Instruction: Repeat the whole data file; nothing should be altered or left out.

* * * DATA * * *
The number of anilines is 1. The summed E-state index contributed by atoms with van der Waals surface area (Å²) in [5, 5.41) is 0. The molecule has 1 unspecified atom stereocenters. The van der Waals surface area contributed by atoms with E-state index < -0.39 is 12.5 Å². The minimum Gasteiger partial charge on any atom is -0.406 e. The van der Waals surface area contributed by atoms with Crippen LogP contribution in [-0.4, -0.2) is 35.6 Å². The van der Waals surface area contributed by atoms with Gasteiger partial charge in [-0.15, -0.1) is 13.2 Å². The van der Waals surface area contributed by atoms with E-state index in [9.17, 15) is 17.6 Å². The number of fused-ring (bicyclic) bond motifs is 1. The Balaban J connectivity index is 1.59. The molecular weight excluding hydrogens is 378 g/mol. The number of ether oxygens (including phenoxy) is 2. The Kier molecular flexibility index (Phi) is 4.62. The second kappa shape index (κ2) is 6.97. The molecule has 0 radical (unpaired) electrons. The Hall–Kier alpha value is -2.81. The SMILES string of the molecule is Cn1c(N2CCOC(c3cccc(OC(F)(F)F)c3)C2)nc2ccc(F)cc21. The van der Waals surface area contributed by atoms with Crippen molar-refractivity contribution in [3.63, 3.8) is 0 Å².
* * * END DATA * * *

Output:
The number of anilines is 1. The summed E-state index contributed by atoms with van der Waals surface area (Å²) in [5, 5.41) is 0. The molecule has 1 unspecified atom stereocenters. The van der Waals surface area contributed by atoms with E-state index < -0.39 is 12.5 Å². The minimum Gasteiger partial charge on any atom is -0.406 e. The van der Waals surface area contributed by atoms with Crippen LogP contribution in [-0.4, -0.2) is 35.6 Å². The van der Waals surface area contributed by atoms with Gasteiger partial charge in [-0.15, -0.1) is 13.2 Å². The van der Waals surface area contributed by atoms with E-state index in [9.17, 15) is 17.6 Å². The number of fused-ring (bicyclic) bond motifs is 1. The Balaban J connectivity index is 1.59. The molecular weight excluding hydrogens is 378 g/mol. The number of ether oxygens (including phenoxy) is 2. The Kier molecular flexibility index (Phi) is 4.62. The second kappa shape index (κ2) is 6.97. The molecule has 0 radical (unpaired) electrons. The Hall–Kier alpha value is -2.81. The SMILES string of the molecule is Cn1c(N2CCOC(c3cccc(OC(F)(F)F)c3)C2)nc2ccc(F)cc21. The van der Waals surface area contributed by atoms with Crippen molar-refractivity contribution in [3.63, 3.8) is 0 Å².